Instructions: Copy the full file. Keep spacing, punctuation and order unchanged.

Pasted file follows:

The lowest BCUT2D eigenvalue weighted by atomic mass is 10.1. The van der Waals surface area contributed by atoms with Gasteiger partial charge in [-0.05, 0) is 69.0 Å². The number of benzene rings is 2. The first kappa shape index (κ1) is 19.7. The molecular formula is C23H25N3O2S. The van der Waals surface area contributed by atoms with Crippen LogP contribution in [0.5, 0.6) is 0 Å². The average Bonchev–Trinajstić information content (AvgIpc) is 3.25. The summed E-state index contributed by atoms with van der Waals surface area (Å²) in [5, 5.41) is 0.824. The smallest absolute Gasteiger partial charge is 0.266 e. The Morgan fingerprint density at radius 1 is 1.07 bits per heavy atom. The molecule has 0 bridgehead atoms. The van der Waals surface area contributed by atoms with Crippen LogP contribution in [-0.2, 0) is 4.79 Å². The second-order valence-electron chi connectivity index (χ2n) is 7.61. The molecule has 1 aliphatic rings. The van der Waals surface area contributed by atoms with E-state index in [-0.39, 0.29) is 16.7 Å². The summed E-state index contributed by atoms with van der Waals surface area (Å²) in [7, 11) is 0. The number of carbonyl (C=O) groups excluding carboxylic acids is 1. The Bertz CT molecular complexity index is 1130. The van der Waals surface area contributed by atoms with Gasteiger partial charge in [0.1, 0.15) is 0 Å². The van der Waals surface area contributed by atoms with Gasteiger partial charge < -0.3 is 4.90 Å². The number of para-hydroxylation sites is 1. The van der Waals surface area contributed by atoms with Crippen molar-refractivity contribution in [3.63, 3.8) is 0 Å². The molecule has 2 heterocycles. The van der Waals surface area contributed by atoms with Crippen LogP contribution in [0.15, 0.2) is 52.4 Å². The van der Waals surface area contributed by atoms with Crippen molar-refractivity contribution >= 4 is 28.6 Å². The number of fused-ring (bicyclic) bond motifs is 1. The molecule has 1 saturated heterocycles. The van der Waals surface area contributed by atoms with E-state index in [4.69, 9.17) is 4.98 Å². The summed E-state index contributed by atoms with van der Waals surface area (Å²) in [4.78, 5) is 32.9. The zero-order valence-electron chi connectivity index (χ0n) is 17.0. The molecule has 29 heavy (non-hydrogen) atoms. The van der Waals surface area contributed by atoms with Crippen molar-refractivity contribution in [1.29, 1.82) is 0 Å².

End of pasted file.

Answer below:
The lowest BCUT2D eigenvalue weighted by atomic mass is 10.1. The van der Waals surface area contributed by atoms with Gasteiger partial charge in [-0.05, 0) is 69.0 Å². The number of benzene rings is 2. The first kappa shape index (κ1) is 19.7. The molecular formula is C23H25N3O2S. The van der Waals surface area contributed by atoms with Crippen LogP contribution in [0.5, 0.6) is 0 Å². The average Bonchev–Trinajstić information content (AvgIpc) is 3.25. The summed E-state index contributed by atoms with van der Waals surface area (Å²) in [5, 5.41) is 0.824. The smallest absolute Gasteiger partial charge is 0.266 e. The Morgan fingerprint density at radius 1 is 1.07 bits per heavy atom. The molecule has 0 bridgehead atoms. The van der Waals surface area contributed by atoms with Crippen LogP contribution in [-0.2, 0) is 4.79 Å². The second-order valence-electron chi connectivity index (χ2n) is 7.61. The molecule has 1 aliphatic rings. The van der Waals surface area contributed by atoms with E-state index in [-0.39, 0.29) is 16.7 Å². The summed E-state index contributed by atoms with van der Waals surface area (Å²) in [7, 11) is 0. The number of carbonyl (C=O) groups excluding carboxylic acids is 1. The Bertz CT molecular complexity index is 1130. The van der Waals surface area contributed by atoms with Gasteiger partial charge in [0.1, 0.15) is 0 Å². The van der Waals surface area contributed by atoms with Gasteiger partial charge < -0.3 is 4.90 Å². The number of para-hydroxylation sites is 1. The van der Waals surface area contributed by atoms with Crippen molar-refractivity contribution in [3.63, 3.8) is 0 Å². The molecule has 2 heterocycles. The van der Waals surface area contributed by atoms with Crippen LogP contribution in [0.15, 0.2) is 52.4 Å². The van der Waals surface area contributed by atoms with Crippen molar-refractivity contribution >= 4 is 28.6 Å². The number of fused-ring (bicyclic) bond motifs is 1. The molecule has 1 saturated heterocycles. The van der Waals surface area contributed by atoms with E-state index in [4.69, 9.17) is 4.98 Å². The summed E-state index contributed by atoms with van der Waals surface area (Å²) in [4.78, 5) is 32.9. The zero-order valence-electron chi connectivity index (χ0n) is 17.0. The molecule has 29 heavy (non-hydrogen) atoms. The van der Waals surface area contributed by atoms with Crippen molar-refractivity contribution in [1.29, 1.82) is 0 Å².